What We Can Learn From A Ten Year Study of Attempted Abductions

Updated: Aug 5

To protect ourselves from abductors, we have to know their tactics. The National Centre for Missing and Exploited Children conducted a ten year analyses of abduction cases based on 9,872 children and 9,027 offenders involved in 8,015 unique incidents. The study discovered very important patterns regarding the incident timing and location, offenders’ methods, and how children got away from attempted abductions.


Offenders used a variety of methods against children, ranging from manipulative verbal ploys like offers, questions or demands, to the use of overt force like weapons, breaking and entering and threats of violence. Here are the most important findings from the study, followed by what to teach children to improve their safety.



Eight Key Findings From The 10 Year Review

1. Attempted abductions happen most often when a child is going to or from school.


2. The highest risk demographic for abduction are girls between ages 10-14. 67% of children were female and 21 percent were male. Gender was unknown for 12%.


3. Most abductions involve an offender using a vehicle.


4. The street is by far the most common incident location.


5. Offenders primarily used forceful methods against the youngest and oldest children while verbal ploys were the primary approach used against elementary and middle school-age children.


  • When only verbal ploys were used, children were most likely to get away by ignoring or refusing the offender, using their cell phones to threaten possible adult intervention and/or by actual adult intervention.

  • When forceful methods were used against children, children most commonly got away from offenders by fighting, screaming/making noise and/or by adult intervention.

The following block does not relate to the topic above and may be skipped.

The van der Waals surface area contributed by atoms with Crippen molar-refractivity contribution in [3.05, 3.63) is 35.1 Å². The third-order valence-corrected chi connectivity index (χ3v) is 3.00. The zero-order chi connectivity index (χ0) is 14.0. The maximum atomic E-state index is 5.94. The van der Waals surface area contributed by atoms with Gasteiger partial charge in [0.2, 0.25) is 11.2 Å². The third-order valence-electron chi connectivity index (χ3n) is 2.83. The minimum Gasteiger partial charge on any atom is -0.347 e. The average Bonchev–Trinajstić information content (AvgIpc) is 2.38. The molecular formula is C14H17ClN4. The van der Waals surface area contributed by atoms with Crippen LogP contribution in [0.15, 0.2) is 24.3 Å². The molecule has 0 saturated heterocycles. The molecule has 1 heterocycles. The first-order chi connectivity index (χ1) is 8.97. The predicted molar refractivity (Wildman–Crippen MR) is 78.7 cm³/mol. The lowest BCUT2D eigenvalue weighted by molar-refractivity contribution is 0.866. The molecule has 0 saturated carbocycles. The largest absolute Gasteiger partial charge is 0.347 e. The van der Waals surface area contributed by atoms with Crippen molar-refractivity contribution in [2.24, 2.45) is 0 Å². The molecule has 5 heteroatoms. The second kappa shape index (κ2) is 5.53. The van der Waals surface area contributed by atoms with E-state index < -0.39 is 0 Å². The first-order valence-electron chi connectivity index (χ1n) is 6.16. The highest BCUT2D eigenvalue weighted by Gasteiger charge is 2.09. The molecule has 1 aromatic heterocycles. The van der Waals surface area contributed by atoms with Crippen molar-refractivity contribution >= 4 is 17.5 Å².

6. Of all the things children did to escape, screaming/making noise was the only behavior that increased the likelihood of an offender’s arrest because it specifically increased the chances of adult intervention.


7. 97% of offenders were male, and 3% were female. Children are most commonly victimized by male offenders working alone (87%), followed distantly by males working in same-sex pairs (7%).


  • When male offenders are involved, older children are most often targeted rather than children that are before school age.

  • Female offenders are more likely to victimize younger children including infants, toddlers, and elementary school age children.


8. 83% of children who escaped their would-be abductors did something proactive. They walked/ran away, yelled, kicked, or pulled away. This means the best thing a child can do if someone tries to abduct them is take action instead of being passive or polite.


most common lures used by abductors and attackers
The walk to and from school is the most common site of abduction.

The Most Common Lures Used By Abductors


Children and adults should all be trained in the most common lures used by attackers. Review the following tricks with your children and go over how they should respond to each one. Walk to school with them and point out safe places they can go for help along the way in case of emergency. You can also test your kids once in a while, and ask what they would do in a certain situation.


1. The Offer Trick

The child is offered money, toys, pets, food, or a ride.


2. The Help Trick

The child is asked to help with something such as directions, looking for a lost pet, or carrying something. Most of the time these require the child to get close to the car. This is also a very common lure used on adult women.


3. The Emergency Trick

Someone fakes an emergency and offers to take the child to another location. (E.g. an adult tells the child that their parents have been in a car crash and they to go to the hospital immediately).


4. The Friend Trick